Other political committees that received at least $100,000 from Mercer:
- Kelli PAC (affiliated with Kelli Ward), $700,000
- Warrior PAC (supporting Rob Maness), $600,000
- Fighting for Ohio Fund (supporting Sen. Rob Portman), $500,000
- Black Americans for a Better Future, $425,000
- Republican National Committee, $300,600
- Believe Again (supporting Bobby Jindal), $250,000
- Club for Growth Action, $250,000
- State Conservative Reform Action PAC, $250,000
- Team Ryan (House Speaker Paul D. Ryan), $244,200
- Campaign for American Principles, $136,000
- National Republican Senatorial Committee, $133,600
- Silver State PAC Inc., $100,000
Now let’s break out that $25 million Mercer gave to the Mercer Family Foundation. The nonprofit foundation files an annual report called a 990 articulating where its money was spent. In 2016, it spent about $19 million — meaning that Mercer’s contribution alone covered the foundation’s outlays.
We can look at the foundation’s spending in four groups:
- Donations to conservative think tanks (in green below)
- Donations to organizations that bolster conservative political causes (in light blue)
- Donations to organizations focused on questioning climate science (the lightest shade of green)
- Donations to educational or arts groups (middle shade of green)
About $6 million of the Mercer contribution wasn’t spent. The biggest beneficiary of the money that was spent is Donors Trust, an umbrella organization for conservative nonprofit organizations.
The next biggest recipient is the Media Research Center, which works to undercut mainstream media reporting and boost conservative media. (Among other things, it operates the anti-mainstream media site NewsBusters.) Media Research Center is one of those edge cases: It polices what it considers liberal bias in the media, with the net effect of aiming to boost conservatives in politics.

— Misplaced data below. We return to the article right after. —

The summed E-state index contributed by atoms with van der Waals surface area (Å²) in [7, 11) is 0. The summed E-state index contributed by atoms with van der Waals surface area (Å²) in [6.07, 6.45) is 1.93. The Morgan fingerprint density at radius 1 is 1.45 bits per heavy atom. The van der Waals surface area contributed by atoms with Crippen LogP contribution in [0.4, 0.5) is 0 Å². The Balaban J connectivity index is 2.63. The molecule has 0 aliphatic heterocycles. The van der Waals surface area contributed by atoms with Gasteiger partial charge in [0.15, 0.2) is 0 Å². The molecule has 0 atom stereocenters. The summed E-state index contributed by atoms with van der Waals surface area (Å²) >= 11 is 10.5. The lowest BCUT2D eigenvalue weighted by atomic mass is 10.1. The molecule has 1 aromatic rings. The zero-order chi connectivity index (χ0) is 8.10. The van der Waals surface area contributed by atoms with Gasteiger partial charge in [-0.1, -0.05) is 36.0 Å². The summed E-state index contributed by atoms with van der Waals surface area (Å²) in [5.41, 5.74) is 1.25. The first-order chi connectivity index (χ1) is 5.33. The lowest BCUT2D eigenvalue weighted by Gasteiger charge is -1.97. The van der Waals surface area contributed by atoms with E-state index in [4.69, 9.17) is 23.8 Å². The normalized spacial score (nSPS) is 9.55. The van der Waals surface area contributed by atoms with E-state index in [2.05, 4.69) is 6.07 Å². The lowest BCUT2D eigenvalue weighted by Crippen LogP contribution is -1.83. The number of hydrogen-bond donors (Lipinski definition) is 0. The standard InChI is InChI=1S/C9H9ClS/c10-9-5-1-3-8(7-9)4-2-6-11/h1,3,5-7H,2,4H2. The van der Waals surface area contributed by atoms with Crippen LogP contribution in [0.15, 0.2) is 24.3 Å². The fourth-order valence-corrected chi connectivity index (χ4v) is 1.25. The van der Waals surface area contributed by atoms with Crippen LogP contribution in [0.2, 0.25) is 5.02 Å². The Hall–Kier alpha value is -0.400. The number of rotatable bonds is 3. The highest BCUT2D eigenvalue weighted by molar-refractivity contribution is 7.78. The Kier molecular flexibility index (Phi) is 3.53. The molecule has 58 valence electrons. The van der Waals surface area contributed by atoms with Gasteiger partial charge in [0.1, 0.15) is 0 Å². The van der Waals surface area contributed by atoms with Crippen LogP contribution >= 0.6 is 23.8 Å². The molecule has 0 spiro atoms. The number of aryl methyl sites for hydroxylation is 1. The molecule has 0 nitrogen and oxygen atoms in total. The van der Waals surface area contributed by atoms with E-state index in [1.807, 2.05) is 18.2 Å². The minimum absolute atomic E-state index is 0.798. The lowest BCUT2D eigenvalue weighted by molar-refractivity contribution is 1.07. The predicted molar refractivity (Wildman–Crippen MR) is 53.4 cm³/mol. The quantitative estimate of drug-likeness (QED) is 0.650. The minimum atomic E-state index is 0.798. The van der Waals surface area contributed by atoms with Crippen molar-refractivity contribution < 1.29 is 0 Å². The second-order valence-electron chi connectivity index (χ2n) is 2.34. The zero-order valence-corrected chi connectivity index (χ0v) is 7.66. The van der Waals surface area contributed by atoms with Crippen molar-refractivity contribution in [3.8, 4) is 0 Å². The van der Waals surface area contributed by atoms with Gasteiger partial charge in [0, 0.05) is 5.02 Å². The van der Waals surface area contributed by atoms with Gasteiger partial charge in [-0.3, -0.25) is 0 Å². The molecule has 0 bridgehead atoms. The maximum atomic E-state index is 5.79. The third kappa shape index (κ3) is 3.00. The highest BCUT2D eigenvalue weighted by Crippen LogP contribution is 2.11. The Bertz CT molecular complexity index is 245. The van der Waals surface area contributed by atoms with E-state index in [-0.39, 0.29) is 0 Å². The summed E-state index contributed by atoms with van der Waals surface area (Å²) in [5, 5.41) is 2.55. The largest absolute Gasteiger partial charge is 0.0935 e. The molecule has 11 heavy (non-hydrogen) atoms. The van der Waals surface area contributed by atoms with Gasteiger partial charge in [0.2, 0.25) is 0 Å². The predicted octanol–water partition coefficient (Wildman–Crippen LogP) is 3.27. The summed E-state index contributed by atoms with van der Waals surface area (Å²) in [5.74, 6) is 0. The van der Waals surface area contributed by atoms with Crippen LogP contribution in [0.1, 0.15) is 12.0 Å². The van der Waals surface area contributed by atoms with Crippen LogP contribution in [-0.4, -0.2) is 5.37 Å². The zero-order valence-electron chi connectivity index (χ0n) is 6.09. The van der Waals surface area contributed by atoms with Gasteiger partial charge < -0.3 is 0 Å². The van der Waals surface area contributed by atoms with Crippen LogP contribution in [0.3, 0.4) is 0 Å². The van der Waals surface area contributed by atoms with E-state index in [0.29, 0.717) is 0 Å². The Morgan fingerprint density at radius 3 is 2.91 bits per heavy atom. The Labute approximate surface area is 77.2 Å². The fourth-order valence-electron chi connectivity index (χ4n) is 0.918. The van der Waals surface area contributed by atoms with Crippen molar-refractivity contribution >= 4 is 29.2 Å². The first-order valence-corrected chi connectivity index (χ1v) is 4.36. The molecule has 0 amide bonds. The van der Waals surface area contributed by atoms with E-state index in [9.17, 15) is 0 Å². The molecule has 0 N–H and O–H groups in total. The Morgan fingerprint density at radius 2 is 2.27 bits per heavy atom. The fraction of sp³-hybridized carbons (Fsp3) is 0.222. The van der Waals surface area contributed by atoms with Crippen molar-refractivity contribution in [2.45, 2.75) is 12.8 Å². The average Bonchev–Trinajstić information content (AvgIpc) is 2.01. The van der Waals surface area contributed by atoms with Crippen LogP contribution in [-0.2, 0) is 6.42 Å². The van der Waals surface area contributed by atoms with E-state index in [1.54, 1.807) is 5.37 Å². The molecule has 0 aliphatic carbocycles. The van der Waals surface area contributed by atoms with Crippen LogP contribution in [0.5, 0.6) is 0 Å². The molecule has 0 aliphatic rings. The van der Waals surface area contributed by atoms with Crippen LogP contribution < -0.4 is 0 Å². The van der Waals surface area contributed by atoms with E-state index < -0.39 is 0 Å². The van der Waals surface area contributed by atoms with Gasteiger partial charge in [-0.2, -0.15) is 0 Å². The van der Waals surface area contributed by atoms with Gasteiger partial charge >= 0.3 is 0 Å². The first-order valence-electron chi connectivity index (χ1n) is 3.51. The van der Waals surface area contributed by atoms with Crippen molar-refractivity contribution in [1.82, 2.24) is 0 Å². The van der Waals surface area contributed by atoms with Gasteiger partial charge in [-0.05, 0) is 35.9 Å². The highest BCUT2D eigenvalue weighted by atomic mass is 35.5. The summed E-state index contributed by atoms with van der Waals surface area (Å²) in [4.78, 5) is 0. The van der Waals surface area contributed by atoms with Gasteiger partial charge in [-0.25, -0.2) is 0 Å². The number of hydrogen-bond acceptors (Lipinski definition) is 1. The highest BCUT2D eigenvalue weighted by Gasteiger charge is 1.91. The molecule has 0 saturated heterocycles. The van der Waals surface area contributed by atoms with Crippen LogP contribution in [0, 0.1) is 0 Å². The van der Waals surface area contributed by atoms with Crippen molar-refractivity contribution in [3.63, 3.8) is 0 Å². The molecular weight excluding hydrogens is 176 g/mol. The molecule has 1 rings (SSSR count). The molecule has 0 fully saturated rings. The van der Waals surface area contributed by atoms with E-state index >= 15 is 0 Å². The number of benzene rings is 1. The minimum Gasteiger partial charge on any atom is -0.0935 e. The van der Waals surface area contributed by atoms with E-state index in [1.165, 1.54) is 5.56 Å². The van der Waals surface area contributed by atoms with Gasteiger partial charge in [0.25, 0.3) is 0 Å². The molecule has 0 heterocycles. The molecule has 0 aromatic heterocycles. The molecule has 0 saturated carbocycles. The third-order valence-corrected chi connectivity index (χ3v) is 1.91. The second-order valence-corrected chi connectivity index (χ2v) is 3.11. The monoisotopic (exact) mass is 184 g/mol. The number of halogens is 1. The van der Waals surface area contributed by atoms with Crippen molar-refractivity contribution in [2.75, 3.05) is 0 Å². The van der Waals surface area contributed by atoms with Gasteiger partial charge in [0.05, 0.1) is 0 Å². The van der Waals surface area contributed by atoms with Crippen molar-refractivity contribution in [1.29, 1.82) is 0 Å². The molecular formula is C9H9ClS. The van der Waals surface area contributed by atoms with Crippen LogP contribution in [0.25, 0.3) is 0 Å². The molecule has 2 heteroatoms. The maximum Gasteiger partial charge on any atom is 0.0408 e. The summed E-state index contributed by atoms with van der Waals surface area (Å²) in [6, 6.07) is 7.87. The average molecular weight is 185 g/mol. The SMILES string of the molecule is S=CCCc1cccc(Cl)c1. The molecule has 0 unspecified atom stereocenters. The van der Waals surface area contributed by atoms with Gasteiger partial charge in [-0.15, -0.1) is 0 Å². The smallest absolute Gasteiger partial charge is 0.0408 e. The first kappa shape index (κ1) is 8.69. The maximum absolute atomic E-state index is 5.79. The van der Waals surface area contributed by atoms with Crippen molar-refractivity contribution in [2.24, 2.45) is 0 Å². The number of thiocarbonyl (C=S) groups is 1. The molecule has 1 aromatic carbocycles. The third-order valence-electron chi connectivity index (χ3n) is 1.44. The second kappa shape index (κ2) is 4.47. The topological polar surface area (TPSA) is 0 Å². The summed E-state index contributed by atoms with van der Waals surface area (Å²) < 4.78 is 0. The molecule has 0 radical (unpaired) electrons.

The foundation also gave $2 million to the Government Accountability Institute, which aims to expose corruption in government. A bit lower on the list is Reclaim New York, a nonprofit organization that promotes engagement in local politics.
Other foundation donations went to overtly or implicitly political groups:
- $500,000 to the Republican National Convention in Cleveland
- $500,000 to a group doing voter registration at NASCAR races
- $250,000 to the American Conservative Union, which runs the Conservative Political Action Conference
- $250,000 to the anti-union Center for Union Facts
In total, we estimate that $5.2 million went to such groups from the foundation.
In total, including money paid by the foundation, Mercer probably spent about $30 million directly on political campaigns, and gave to political PACs and nonprofit groups and through his foundation. (The foundation is directed by his daughter Rebekah Mercer, who works closely with Mercer on political issues.)
That number could grow, depending on whether other dark-money groups inadvertently reveal their donors to curious reporters.